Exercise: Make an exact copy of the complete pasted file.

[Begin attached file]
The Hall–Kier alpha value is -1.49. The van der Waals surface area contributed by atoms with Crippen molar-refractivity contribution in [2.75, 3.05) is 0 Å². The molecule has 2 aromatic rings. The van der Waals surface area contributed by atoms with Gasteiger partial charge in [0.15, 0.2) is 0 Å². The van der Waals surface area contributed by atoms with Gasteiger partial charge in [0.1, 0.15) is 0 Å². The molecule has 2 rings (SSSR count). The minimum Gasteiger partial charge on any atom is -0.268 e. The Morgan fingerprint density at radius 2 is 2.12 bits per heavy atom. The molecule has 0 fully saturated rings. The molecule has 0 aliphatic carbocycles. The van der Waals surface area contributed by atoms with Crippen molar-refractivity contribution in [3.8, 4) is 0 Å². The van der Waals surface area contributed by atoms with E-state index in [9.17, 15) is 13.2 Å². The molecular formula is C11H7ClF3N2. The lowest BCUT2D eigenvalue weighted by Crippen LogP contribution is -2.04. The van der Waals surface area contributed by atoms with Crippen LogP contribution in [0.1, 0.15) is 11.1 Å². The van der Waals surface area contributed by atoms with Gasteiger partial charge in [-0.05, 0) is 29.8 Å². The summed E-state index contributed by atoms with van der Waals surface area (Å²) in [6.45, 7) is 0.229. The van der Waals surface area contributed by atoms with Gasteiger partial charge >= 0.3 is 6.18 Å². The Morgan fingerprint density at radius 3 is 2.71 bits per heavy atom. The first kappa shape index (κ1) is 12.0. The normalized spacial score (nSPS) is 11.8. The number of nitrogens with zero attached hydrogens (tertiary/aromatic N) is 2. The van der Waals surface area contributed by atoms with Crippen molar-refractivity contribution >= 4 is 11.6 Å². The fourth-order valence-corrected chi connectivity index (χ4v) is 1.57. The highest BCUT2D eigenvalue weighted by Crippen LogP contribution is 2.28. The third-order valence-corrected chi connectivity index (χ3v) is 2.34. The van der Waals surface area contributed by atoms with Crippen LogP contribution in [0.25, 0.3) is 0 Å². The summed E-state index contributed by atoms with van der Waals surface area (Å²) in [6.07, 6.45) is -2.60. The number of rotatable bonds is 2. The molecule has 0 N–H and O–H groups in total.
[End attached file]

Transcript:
The Hall–Kier alpha value is -1.49. The van der Waals surface area contributed by atoms with Crippen molar-refractivity contribution in [2.75, 3.05) is 0 Å². The molecule has 2 aromatic rings. The van der Waals surface area contributed by atoms with Gasteiger partial charge in [0.15, 0.2) is 0 Å². The van der Waals surface area contributed by atoms with Gasteiger partial charge in [0.1, 0.15) is 0 Å². The molecule has 2 rings (SSSR count). The minimum Gasteiger partial charge on any atom is -0.268 e. The Morgan fingerprint density at radius 2 is 2.12 bits per heavy atom. The molecule has 0 fully saturated rings. The molecule has 0 aliphatic carbocycles. The van der Waals surface area contributed by atoms with Crippen molar-refractivity contribution in [3.8, 4) is 0 Å². The van der Waals surface area contributed by atoms with E-state index in [9.17, 15) is 13.2 Å². The molecular formula is C11H7ClF3N2. The lowest BCUT2D eigenvalue weighted by Crippen LogP contribution is -2.04. The van der Waals surface area contributed by atoms with Crippen LogP contribution in [0.1, 0.15) is 11.1 Å². The van der Waals surface area contributed by atoms with Gasteiger partial charge in [-0.05, 0) is 29.8 Å². The summed E-state index contributed by atoms with van der Waals surface area (Å²) in [6.45, 7) is 0.229. The van der Waals surface area contributed by atoms with Gasteiger partial charge >= 0.3 is 6.18 Å². The Morgan fingerprint density at radius 3 is 2.71 bits per heavy atom. The first kappa shape index (κ1) is 12.0. The normalized spacial score (nSPS) is 11.8. The number of nitrogens with zero attached hydrogens (tertiary/aromatic N) is 2. The van der Waals surface area contributed by atoms with Crippen molar-refractivity contribution >= 4 is 11.6 Å². The fourth-order valence-corrected chi connectivity index (χ4v) is 1.57. The highest BCUT2D eigenvalue weighted by Crippen LogP contribution is 2.28. The third-order valence-corrected chi connectivity index (χ3v) is 2.34. The van der Waals surface area contributed by atoms with Crippen LogP contribution in [0.25, 0.3) is 0 Å². The summed E-state index contributed by atoms with van der Waals surface area (Å²) in [6.07, 6.45) is -2.60. The number of rotatable bonds is 2. The molecule has 0 N–H and O–H groups in total.